Posts Tagged ‘mortgage deduction’

Congress Shouldn’t Forget About Tax Entitlements In Its Search for Deficit Reduction

Yesterday, Washington Post columnist Bob Samuelson urged lawmakers to “just eliminate…the whole notion of entitlements.”  His provocative argument: The very word “entitlement” makes people believe these programs are somehow untouchable. They are, for instance, effectively exempt from the sequester’s cuts even though they represent two-thirds of all government spending. Bob is on to something but he […]

Mission Impossible: Cutting the Corporate Tax Rate to 25 Percent

It has been an article of faith among most congressional Republicans and many Democrats that the corporate tax rate should be cut from today’s top level of 35 percent to 25 percent—or even less. And backers of the idea breezily suggest this could be paid for by scaling back some corporate tax breaks. But a new […]

Perry’s Free Lunch Flat Tax

There is lots we still don’t know about GOP presidential hopeful Rick Perry’s tax and budget plan. But I am pretty sure of one thing: The proposal he released today would result in a massive tax cut and, combined with his vow to balance the federal budget by 2020, implies huge reductions in federal spending.  Perry, […]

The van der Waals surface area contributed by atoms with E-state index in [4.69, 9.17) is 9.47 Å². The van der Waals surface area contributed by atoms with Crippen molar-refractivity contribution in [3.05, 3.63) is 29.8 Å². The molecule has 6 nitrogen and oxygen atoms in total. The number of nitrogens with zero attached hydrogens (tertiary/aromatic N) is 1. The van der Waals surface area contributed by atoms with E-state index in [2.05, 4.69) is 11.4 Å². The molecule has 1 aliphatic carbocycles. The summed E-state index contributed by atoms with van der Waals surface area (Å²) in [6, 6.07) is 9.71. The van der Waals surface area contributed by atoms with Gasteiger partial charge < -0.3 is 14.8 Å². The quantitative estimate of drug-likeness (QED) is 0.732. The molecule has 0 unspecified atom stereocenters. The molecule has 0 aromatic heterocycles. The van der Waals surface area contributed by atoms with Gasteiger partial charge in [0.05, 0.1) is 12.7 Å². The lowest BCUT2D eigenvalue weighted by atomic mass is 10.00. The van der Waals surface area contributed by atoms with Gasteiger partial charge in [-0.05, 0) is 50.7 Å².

How Congress Can Cap Tax Breaks

Sooner or later, Congress will realize it needs new revenues to help balance the budget, and trimming tax subsidies is the way to get them.  But will it tackle individual preferences, such as the mortgage interest deduction, one at a time? Or, will it try to limit the political bloodshed and go after these tax […]

Fannie, Freddie, and the Mortgage Interest Deduction

Tomorrow, the White House will release its ideas for overhauling mortgage giants Fannie Mae and Freddie Mac.  While there is little agreement in Washington over just what to do, there is broad bipartisan support for big changes. In large part that’s because when the implicit government guaranty behind Fan and Fred turned explicit in the […]